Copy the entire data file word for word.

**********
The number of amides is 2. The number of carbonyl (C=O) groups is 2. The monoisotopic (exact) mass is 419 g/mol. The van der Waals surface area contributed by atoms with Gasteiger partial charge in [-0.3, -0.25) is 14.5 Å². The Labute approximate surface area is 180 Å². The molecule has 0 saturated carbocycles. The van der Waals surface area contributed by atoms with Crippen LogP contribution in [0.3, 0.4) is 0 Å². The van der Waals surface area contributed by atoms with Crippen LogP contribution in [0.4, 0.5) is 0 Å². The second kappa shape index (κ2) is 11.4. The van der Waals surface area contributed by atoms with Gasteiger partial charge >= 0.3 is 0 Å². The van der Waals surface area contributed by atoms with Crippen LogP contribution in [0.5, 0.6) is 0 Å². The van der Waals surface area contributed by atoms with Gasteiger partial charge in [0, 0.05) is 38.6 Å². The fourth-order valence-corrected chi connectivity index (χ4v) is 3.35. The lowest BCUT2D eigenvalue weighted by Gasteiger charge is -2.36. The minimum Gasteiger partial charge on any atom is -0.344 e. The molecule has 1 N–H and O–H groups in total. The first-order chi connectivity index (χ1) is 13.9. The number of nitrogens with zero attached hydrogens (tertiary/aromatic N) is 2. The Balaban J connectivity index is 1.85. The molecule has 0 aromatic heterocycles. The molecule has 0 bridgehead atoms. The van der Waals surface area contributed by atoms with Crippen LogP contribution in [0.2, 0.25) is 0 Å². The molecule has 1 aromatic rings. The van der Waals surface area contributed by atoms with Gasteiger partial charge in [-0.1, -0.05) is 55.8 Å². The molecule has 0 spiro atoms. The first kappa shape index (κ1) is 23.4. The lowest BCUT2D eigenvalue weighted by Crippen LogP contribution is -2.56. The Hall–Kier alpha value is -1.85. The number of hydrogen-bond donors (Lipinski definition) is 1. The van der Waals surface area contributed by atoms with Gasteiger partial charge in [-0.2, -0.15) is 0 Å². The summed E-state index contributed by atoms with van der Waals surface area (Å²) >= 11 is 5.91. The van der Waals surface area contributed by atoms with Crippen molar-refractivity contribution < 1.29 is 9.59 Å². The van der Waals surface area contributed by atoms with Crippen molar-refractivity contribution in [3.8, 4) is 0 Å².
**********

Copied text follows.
The number of amides is 2. The number of carbonyl (C=O) groups is 2. The monoisotopic (exact) mass is 419 g/mol. The van der Waals surface area contributed by atoms with Gasteiger partial charge in [-0.3, -0.25) is 14.5 Å². The Labute approximate surface area is 180 Å². The molecule has 0 saturated carbocycles. The van der Waals surface area contributed by atoms with Crippen LogP contribution in [0.3, 0.4) is 0 Å². The van der Waals surface area contributed by atoms with Crippen LogP contribution in [0.4, 0.5) is 0 Å². The second kappa shape index (κ2) is 11.4. The van der Waals surface area contributed by atoms with Gasteiger partial charge >= 0.3 is 0 Å². The van der Waals surface area contributed by atoms with Crippen LogP contribution in [0.5, 0.6) is 0 Å². The van der Waals surface area contributed by atoms with Gasteiger partial charge in [0, 0.05) is 38.6 Å². The fourth-order valence-corrected chi connectivity index (χ4v) is 3.35. The lowest BCUT2D eigenvalue weighted by Gasteiger charge is -2.36. The minimum Gasteiger partial charge on any atom is -0.344 e. The molecule has 1 N–H and O–H groups in total. The first-order chi connectivity index (χ1) is 13.9. The number of nitrogens with zero attached hydrogens (tertiary/aromatic N) is 2. The Balaban J connectivity index is 1.85. The molecule has 0 aromatic heterocycles. The molecule has 0 bridgehead atoms. The van der Waals surface area contributed by atoms with Crippen LogP contribution in [0.2, 0.25) is 0 Å². The molecule has 1 aromatic rings. The van der Waals surface area contributed by atoms with Gasteiger partial charge in [-0.1, -0.05) is 55.8 Å². The molecule has 0 spiro atoms. The first kappa shape index (κ1) is 23.4. The lowest BCUT2D eigenvalue weighted by Crippen LogP contribution is -2.56. The Hall–Kier alpha value is -1.85. The number of hydrogen-bond donors (Lipinski definition) is 1. The van der Waals surface area contributed by atoms with Gasteiger partial charge in [-0.2, -0.15) is 0 Å². The summed E-state index contributed by atoms with van der Waals surface area (Å²) >= 11 is 5.91. The van der Waals surface area contributed by atoms with Crippen molar-refractivity contribution < 1.29 is 9.59 Å². The van der Waals surface area contributed by atoms with Crippen molar-refractivity contribution in [3.8, 4) is 0 Å².